Some online poker players lost everything when the United States shut down their game sites. Toronto, it turns out, is providing a very appealing alternative.
Almost exactly two years ago, on the morning of April 15, 2011, Mazin (he prefers to keep his last name private) got out of bed to find that his roommate was already queuing up for his computer. Shortly after, another friend from nearby dropped in. Online poker was a hobby they all shared, though Mazin, then a 20-year-old computer engineering student at North Carolina State University, had begun to take it more seriously. He arranged his schedule so that he only had 12 hours of class a week, two of which were online, so that he could spend more time on his laptop playing on PokerStars.com, the largest online poker room in the world. He won’t say how much exactly, but it did provide him with “a comfortable living.”
“Uh, guys? Is this a problem?” Mazin’s roommate said when a banner popped up on PokerStars’s website, advising that games were no longer available in the United States. Mazin didn’t worry too much at first—he thought maybe PokerStars would have to change its domain to a .EU address. But on further inspection, they realized it wasn’t the domain, it was their physical location that was the problem. On that morning of April 15, 2011, also known as Black Friday, online poker players across America lost the capacity to make financial transactions at online poker sites. Professional players were suddenly left without a source of income. All of them, professional or not, were left without access to their online accounts, many of which held significant portions of their net worth.
Since then, many of those players have relocated to Toronto.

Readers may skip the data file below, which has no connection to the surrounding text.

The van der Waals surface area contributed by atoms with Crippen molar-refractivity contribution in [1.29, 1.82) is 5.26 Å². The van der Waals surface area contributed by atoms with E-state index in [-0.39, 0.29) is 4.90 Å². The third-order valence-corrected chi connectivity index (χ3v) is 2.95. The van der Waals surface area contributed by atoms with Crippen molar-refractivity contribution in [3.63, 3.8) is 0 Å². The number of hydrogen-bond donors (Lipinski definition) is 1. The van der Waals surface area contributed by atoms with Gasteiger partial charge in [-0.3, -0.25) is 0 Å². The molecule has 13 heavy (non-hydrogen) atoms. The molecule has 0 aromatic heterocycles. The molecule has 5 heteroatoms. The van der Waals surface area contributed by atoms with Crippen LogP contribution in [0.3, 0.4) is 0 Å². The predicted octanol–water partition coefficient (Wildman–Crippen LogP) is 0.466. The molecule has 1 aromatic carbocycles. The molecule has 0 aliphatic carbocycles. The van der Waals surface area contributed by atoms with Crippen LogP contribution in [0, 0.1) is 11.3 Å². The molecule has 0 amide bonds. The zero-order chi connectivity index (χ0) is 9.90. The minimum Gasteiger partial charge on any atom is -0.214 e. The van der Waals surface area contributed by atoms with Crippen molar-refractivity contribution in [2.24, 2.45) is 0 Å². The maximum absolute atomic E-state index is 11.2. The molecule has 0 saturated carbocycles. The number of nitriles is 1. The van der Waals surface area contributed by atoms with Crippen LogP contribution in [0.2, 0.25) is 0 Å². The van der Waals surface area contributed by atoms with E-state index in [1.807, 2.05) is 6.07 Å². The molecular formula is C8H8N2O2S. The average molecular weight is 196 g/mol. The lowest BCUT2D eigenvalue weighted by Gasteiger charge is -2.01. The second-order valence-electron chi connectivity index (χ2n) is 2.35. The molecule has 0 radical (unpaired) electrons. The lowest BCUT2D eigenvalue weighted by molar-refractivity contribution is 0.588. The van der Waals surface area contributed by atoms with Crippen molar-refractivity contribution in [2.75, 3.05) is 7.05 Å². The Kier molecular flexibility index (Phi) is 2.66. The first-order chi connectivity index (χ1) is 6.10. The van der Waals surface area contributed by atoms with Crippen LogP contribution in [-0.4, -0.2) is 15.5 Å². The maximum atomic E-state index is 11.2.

“I’ve been involved in the poker business for a long time, as a journalist and also as a consultant to the big companies, so anything that’s coming you tend to have at least some advance notice of it,” said Chris Tessaro, host of The Poker Show on Sportsnet Radio Fan590. This wasn’t the case with the United States government’s decision to charge the three biggest online poker sites (PokerStars, Full Tilt Poker, and Absolute Poker/UltimateBet) with bank fraud, illegal gambling, and money laundering. “Nobody knew this was coming until it happened. Nobody knew. It was just an instant, hard slam lock down.”
The way Tessaro describes it, Black Friday resulted in war-like pandemonium in the poker world, with no word about when, or if, players would be seeing the money in their poker accounts again. And Toronto suddenly became a life-saving destination.
“People started weighing their options…a lot of the online grinders went back to their regular real lives, got real jobs, and stopped playing poker. And the rest had to move somewhere in order to ply their trade,” said Tessaro. As a well-known name in the poker industry who was also based in Toronto, he was instantly flooded with requests from friends to help them make the move, and fast. “It was a crazy situation.”
Canada was and continues to be an obvious choice for many poker players urgently needing to cross borders, with its geographical and cultural proximity to the United States. Within Canada, there are two major communities of expatriated online poker players: Vancouver, and Toronto. Shortly after Black Friday, Mazin turned 21 and traveled to Las Vegas to play in a live poker tournament, then made the trip to Toronto to meet a friend already living on Brunel Court, right beside the Rogers Centre.